The EU’s former chief Brexit negotiator has called for a halt to immigration across Europe for up to five years.
French politician Michel Barnier said immigration in the EU was “not working” – and claimed that the bloc’s external borders had become a “sieve”.
“I think we have to take the time for three or five years to suspend immigration,” he said during an appearance on French television.
“I’m not talking about students or refugees, who we need to treat with humanity and care, but we need to examine all the procedures, we have to discuss Schengen with our neighbours, we have to apply controls on borders, we need to be more rigorous.”
Barnier added that there were “links” between immigration and “terrorist networks that infiltrate migrational flows”.
When questioned whether his comments tarnish his reputation as a political moderate, Barnier denied changing his views.
He said: “The problems of immigration are not moderate. I know, as the politician that I am, to see the problems how they are and how French people experience them and to find solutions.”
Quite something. Barnier wants to suspend all immigration to France and open a debate on Schengen/EU borderless travel sone https://t.co/CMv9NusyPM— Bruno Waterfield, Brussels (@BrunoBrussels) May 11, 2021
Last week, Barnier’s long-trailed diaries revealed his belief that the UK’s post-Brexit fate was decided by “the quarrels, low blows, multiple betrayals and thwarted ambitions of a certain number of Tory MPs.
In The Great Illusion, his 500-page account of the Brexit saga, Barnier diagnoses Britain’s initial issue was that they started negotiations by “talking to themselves. And they underestimate the legal complexity of this divorce, and many of its consequences.”
But the talking soon turned to Tory party infighting – and by the end, the Brexit process had become “political piracy… They will go to any length. The current team in Downing St is not up to the challenges of Brexit nor to the responsibility that is theirs for having wanted Brexit. Simply, I no longer trust them.”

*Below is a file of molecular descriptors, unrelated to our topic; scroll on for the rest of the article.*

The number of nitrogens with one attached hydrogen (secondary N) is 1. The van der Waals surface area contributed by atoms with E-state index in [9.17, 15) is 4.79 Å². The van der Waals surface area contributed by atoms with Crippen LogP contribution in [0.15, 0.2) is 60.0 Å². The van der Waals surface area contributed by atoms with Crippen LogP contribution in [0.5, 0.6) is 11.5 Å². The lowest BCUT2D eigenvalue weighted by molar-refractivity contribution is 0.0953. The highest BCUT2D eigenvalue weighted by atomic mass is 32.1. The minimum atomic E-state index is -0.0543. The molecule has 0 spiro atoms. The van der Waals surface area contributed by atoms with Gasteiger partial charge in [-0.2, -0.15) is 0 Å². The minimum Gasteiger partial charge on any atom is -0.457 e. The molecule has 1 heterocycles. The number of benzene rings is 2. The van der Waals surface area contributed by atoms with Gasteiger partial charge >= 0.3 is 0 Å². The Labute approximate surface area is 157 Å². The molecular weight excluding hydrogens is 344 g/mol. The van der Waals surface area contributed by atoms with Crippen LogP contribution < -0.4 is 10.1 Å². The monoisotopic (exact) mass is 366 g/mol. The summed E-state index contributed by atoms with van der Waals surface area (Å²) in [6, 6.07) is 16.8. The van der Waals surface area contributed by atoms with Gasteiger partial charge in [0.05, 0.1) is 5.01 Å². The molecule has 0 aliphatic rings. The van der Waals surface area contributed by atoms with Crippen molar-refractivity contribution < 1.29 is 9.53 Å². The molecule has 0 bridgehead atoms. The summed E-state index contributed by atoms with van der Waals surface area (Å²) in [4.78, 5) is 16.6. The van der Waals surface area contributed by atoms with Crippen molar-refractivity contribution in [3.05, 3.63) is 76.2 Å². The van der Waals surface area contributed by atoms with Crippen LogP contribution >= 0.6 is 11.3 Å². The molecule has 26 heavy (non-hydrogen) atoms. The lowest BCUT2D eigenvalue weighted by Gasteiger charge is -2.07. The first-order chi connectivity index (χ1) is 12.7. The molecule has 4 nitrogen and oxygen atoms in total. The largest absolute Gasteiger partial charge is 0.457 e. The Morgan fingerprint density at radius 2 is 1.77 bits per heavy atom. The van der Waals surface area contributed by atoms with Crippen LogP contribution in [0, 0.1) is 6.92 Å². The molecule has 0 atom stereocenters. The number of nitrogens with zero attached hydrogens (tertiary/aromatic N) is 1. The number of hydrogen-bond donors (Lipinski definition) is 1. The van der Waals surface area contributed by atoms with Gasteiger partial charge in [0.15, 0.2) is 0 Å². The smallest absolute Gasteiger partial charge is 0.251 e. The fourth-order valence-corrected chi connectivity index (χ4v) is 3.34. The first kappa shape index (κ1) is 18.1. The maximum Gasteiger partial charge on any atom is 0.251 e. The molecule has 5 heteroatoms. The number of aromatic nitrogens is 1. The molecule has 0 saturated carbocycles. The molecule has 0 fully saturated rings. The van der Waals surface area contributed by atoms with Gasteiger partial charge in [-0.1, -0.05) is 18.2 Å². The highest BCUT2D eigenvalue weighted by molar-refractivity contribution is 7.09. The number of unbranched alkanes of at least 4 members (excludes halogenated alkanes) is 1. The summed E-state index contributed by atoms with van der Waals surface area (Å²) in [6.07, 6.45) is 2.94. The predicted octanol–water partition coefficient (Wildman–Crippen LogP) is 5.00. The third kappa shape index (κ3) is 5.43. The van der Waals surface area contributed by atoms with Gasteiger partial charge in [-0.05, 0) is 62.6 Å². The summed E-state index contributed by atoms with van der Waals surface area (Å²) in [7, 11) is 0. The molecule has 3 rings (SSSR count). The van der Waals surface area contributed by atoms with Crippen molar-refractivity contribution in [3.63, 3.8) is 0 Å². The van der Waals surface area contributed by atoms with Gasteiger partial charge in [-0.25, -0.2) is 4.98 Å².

Addressing Brexiteers like Nigel Farage, Barnier asserts that they behaved “ irresponsibly, with regard to the national interests of their own country. How else could they call on people to make such a serious choice without explaining or detailing to them its consequences?”
On Boris Johnson, he wrote: “Although his posturing and banter leave him open to it, it would be dangerous to underestimate Johnson.” But he accuses the prime minister of “advancing like a bulldozer, manifestly trying to muscle his way forwards”.
As late as May 2020, Barnier notes his surprise that the UK is still demanding “a simple Canada-type trade dal” while retaining single market benefits “in innumerable sectors”. In Britain, he writes, there remains “real incomprehension, in Britain, of the objective, sometimes mechanical consequences of its choices”.
Talks on post-Brexit trade deal are also described as a rollercoaster. The theatre of the internal market bill – described by Barnier as “a clear breach of international law” – was followed by “almost infantile” and “derisory” threats to walk away over the EU’s demands for a level playing field.